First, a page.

Andrew Whitehead* tackles some of the legal and trade aspects.
Energy – admittedly not one of the mainstream topics in the Brexit debate – is never far from the headlines. The implications of the UK’s departure from the EU are potentially far-reaching and could significantly impact businesses across the UK. A good benchmark from which to measure the pros and cons of Brexit is the energy ‘trilemma’; maintaining energy security, keeping bills down so energy remains affordable, and decarbonisation.
On security of supply, the investment need for the UK electricity sector is considered to be around £100 billion by 2020, and investment from EU companies into the sector has been significant over the years. And when it comes to bills, few would argue that the Commission’s policy of strengthening interconnections between member states to facilitate greater cross border energy trading is not a good thing.
Over the years, multibillion pound interconnector infrastructure projects, linking the UK’s power and gas grids to mainland Europe, have been commissioned to improve energy security throughout Europe, and these have undoubtedly had an impact on prices. Decarbonisation, the UK’s own domestic policy agenda, set by the UK’s Climate Change Act 2008, is not radically different to that of the Commission, and where there has been a divergence – for example on flexibility for member states to meet carbon reduction targets with a mix of measures that suit it best, rather than adherence to fixed quotas – the UK has been successful in influencing policy change.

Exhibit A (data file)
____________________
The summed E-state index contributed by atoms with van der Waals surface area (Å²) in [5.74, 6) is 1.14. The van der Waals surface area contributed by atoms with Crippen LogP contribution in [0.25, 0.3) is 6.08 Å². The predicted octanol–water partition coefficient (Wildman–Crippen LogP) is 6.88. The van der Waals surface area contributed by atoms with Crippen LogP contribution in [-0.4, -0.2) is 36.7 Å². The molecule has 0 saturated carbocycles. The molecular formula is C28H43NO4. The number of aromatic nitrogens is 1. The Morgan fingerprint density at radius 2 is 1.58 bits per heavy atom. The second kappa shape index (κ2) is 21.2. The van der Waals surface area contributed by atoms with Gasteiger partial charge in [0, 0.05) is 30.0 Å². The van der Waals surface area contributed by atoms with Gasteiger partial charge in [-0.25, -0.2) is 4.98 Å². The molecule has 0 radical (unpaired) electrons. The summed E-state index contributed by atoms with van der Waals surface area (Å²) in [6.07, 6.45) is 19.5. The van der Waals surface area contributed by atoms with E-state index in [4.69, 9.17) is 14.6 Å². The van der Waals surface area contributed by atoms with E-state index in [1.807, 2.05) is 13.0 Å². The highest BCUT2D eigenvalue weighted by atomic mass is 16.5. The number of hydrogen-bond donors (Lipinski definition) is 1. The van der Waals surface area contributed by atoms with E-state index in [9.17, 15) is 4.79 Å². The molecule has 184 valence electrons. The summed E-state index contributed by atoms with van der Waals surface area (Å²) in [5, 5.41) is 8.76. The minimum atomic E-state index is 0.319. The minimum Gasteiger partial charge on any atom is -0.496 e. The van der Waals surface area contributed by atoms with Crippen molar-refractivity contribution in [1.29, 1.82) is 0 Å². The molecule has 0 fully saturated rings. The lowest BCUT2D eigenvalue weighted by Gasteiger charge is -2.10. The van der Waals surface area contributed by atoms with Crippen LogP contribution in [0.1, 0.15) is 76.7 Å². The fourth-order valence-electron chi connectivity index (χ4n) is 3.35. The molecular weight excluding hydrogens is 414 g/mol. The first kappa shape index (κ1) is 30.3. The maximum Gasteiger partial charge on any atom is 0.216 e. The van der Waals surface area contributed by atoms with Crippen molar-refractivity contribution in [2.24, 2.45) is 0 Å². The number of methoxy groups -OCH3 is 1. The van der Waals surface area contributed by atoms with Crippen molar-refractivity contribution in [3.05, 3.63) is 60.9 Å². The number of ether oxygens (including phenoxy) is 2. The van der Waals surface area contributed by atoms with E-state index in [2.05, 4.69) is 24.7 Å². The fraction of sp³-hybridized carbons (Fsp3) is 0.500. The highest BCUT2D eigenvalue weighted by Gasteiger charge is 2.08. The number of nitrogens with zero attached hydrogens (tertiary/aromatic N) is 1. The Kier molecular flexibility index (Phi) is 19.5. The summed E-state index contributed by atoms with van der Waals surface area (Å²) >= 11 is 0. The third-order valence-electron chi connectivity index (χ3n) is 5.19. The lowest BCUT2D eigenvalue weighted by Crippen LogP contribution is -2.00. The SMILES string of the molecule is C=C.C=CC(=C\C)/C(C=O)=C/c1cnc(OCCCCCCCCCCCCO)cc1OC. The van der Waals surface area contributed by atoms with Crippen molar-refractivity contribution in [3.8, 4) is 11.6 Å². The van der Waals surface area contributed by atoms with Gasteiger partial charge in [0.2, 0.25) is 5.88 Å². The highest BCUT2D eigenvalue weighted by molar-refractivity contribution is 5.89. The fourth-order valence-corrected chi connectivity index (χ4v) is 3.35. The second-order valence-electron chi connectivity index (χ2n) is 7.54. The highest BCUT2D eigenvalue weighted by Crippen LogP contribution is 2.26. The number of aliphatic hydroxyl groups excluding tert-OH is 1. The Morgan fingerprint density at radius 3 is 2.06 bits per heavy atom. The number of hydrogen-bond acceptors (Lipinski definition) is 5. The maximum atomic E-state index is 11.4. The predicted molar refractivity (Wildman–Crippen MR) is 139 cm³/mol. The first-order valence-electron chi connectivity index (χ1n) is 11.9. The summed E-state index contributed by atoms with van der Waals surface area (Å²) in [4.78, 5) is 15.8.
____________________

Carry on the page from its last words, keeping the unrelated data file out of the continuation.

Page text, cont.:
However, in other areas the UK has seemingly been out of kilter with mainstream EU thinking, notably the UK government’s enthusiasm for fracking for shale gas. So, what happens next? As with all aspects of the economy, the full implications of Brexit for the energy sector will only emerge over time, and will depend on the nature of the UK’s relationship with the EU. Various options have been postulated, ranging from a Norway-style deal to reliance on WTO rules. In all likelihood, the process will be hugely complex and take some time to negotiate.
The energy sector is one area of the UK’s economy where EU law and policy has been pervasive. For any business active in the sector, the list of European Directives and Regulations which have a significant impact on business is a long one, and includes:
- The “Third Package” of 2 Directives and 3 Regulations, which seek to build a single market for energy, notably by establishing the European regulator ACER and by introducing the EU Network Codes; changes here are evolutionary, but are already influencing domestic codes and agreements in areas such as operation and use of interconnectors and generation connection standards, which should improve access for UK companies into European markets whilst improving its security of supply;
- The Emissions Trading Directive – establishing the EU Emissions Trading Scheme and its regime of tradeable carbon emissions permits, which impose cost and red tape on carbon intensive industry to encourage decarbonisation ;
- REMIT – the market abuse regime for energy markets which impacts on all energy market participants;
- The Renewables Directive – establishing legally binding targets for renewable energy across the power, transport and heat sectors;